Fact Check: NO Evidence That Tapping, Squeezing Thumbnail Area Provides 'Brain Reboot'

Fact Check

  • by: Lead Stories Staff
Fact Check: NO Evidence That Tapping, Squeezing Thumbnail Area Provides 'Brain Reboot' Doesn't Work

Can tapping and squeezing the thumbnail and the area surrounding the thumbnail cause a "brain reboot"? No, that's not true: There is no credible information stating that this technique, attributed to reflexology, causes any significant change to the brain. A search of medical and scientific literature turned up no evidence that the action produces a "brain reboot."

The claim appeared in a post (archived here) on Facebook on December 13, 2023. The person in the reel, which was captioned "Brain Reboot!" began:

I wanna show you something that's gonna blow your mind. Right here in the nail bed of our thumb is anterior pituitary of our brain in hand reflexology. Take these two fingers and tap it just like this 10 times.

The person in the reel said that after tapping, one should squeeze the area around their nail bed for up to one minute. One should then feel something behind their nasal area and their brain, a sensation that should "totally wind you down."

This is what the post looked like on Facebook at the time of writing:

brain reboot thumbnail reflexology FB reel.png

(Source: Facebook screenshot taken on Tue Dec 19 17:17:18 2023 UTC)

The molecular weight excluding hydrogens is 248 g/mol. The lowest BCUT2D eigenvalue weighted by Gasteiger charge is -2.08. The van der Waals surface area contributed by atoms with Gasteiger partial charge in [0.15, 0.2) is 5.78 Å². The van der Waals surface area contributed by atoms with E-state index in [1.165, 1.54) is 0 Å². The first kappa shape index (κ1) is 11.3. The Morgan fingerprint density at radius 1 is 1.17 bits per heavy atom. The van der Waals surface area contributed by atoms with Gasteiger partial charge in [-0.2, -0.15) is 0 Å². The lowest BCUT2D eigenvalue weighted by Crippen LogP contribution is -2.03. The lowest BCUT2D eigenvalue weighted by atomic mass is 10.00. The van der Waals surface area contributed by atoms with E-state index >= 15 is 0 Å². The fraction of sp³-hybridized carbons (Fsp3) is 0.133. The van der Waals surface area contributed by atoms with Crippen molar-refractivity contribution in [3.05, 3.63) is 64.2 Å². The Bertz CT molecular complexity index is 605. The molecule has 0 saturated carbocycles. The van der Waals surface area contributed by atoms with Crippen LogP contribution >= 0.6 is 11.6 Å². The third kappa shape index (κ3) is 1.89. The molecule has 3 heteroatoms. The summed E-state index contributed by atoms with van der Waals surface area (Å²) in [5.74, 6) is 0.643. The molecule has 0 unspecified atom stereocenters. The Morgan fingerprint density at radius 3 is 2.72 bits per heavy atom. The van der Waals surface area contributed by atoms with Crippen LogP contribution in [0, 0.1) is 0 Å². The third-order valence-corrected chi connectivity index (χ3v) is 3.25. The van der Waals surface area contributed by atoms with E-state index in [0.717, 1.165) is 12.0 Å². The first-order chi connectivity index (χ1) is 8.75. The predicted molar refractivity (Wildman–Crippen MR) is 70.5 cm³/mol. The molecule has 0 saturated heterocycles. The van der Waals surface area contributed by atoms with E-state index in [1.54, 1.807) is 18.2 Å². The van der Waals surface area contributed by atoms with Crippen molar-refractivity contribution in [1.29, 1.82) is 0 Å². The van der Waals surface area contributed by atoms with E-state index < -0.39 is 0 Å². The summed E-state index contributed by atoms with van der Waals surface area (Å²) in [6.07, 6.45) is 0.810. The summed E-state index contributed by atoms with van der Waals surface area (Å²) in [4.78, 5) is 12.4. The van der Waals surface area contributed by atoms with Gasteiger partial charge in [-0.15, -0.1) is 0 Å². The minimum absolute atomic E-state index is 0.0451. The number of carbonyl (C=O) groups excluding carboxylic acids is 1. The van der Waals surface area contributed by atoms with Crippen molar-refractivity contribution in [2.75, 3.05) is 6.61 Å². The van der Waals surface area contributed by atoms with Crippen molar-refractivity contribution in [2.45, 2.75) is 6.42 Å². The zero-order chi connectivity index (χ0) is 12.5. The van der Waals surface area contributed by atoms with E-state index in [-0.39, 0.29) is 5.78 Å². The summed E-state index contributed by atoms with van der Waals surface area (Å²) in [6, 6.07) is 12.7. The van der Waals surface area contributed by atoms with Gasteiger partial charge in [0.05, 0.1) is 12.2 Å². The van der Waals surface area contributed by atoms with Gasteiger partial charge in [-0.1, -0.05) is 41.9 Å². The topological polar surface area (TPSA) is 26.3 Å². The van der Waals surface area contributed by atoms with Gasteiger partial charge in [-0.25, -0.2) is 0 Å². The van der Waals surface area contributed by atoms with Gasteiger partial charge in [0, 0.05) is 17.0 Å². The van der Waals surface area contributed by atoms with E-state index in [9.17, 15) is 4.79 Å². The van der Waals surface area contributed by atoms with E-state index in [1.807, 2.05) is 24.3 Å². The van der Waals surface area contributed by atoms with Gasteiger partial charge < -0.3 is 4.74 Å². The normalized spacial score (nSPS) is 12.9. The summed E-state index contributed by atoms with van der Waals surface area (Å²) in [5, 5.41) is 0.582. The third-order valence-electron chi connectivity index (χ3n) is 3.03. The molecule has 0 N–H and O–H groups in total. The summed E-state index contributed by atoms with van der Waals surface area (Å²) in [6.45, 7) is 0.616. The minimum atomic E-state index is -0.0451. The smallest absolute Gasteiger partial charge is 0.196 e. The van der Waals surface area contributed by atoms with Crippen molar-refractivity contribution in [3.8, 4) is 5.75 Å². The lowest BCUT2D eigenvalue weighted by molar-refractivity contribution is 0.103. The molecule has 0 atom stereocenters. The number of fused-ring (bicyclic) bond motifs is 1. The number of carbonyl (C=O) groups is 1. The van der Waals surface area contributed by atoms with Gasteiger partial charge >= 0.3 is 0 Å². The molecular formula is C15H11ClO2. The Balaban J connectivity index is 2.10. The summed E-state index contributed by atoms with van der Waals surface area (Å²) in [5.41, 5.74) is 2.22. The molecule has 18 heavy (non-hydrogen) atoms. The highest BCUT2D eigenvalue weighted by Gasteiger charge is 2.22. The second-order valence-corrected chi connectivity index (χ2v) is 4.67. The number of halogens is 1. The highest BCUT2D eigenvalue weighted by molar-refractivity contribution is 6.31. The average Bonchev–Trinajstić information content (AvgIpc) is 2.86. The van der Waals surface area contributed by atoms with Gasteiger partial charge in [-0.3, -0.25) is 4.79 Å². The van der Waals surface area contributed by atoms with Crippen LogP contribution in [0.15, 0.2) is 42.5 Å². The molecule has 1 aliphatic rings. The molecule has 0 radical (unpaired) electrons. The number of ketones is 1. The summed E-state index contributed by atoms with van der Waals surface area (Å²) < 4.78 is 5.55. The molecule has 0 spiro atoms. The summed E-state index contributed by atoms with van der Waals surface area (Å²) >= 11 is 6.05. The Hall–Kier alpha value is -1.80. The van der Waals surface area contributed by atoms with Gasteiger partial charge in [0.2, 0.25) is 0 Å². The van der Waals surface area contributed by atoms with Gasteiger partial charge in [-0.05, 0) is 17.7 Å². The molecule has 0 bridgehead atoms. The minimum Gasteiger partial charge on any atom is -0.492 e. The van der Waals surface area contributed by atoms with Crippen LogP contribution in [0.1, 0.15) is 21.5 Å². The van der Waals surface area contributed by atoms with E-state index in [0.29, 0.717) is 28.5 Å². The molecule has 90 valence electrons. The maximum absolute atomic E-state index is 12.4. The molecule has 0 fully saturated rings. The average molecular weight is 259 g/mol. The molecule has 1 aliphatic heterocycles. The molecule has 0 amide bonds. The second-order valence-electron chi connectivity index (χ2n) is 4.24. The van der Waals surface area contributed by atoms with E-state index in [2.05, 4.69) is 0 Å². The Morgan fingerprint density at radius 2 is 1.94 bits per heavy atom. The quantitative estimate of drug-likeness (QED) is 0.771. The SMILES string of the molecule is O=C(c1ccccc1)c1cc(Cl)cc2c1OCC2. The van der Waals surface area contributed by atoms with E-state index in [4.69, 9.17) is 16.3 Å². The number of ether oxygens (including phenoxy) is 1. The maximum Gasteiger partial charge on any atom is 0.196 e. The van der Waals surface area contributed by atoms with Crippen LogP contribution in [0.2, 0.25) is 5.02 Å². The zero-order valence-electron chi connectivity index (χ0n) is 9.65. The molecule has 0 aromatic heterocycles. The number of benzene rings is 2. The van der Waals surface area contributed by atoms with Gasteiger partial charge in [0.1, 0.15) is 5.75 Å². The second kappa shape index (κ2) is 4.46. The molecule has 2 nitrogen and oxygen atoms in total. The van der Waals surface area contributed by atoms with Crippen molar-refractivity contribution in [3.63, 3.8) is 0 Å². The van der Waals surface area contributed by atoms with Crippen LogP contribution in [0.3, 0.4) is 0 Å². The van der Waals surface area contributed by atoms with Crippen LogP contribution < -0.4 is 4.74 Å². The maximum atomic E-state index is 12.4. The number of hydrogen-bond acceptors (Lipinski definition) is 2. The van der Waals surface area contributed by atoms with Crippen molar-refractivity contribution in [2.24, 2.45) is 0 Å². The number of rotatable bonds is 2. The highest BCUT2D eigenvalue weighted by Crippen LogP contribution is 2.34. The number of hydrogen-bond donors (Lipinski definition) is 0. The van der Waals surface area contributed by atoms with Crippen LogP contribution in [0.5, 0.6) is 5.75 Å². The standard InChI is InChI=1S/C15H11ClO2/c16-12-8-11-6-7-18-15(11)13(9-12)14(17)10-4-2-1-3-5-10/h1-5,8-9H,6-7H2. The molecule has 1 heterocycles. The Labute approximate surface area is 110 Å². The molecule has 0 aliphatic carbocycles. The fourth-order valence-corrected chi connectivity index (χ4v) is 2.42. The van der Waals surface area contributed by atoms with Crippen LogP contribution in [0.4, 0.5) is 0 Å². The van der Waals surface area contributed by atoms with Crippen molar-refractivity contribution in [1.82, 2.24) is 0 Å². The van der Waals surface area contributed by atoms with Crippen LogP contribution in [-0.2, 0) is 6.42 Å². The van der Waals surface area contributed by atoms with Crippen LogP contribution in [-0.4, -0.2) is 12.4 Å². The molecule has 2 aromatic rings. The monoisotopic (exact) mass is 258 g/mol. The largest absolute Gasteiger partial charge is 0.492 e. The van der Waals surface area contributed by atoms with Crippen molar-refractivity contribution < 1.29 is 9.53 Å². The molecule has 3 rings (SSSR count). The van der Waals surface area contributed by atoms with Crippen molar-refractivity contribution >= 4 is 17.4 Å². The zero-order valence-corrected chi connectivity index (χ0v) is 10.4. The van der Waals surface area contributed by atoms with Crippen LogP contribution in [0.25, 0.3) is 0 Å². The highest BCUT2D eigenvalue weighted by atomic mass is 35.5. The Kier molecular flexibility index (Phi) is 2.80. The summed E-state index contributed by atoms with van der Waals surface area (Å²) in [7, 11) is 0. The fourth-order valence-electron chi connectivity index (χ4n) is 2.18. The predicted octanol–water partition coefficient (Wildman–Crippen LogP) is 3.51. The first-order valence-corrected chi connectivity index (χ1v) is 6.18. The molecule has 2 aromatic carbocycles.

The person in the reel situates the thumbnail technique in reflexology. According to the National Center for Complementary and Integrative Health (NCCIH), reflexology (archived here) is:

... a practice in which different amounts of pressure are applied to specific points on the feet or hands. These points are believed to match up with certain other parts of the body.

The NCCIH notes that while these corresponding points in the body can be stimulated to promote healing and relaxation, "this has not been proven."

Lead Stories did not find any medical or scientific literature that corroborated the claim made in the reel on Facebook. We searched for "(reflexology) AND (thumb) AND (nail) AND (brain)" in three large databases that contain medical and scientific research: PubMed (archived here), ScienceDirect (archived here) and Google Scholar (archived here). The PubMed search generated zero results, while the ScienceDirect results, upon further review by Lead Stories, did not corroborate the claim under examination. There were hundreds of Google Scholar results; however, the top results -- sorted by relevance to the search -- did not present peer-reviewed works that would prove the claim under examination either.

Lead Stories reached out to experts on the subject for comments on the claim. We will update this story with any relevant responses.

Other Lead Stories fact checks related to reflexology can be found here.

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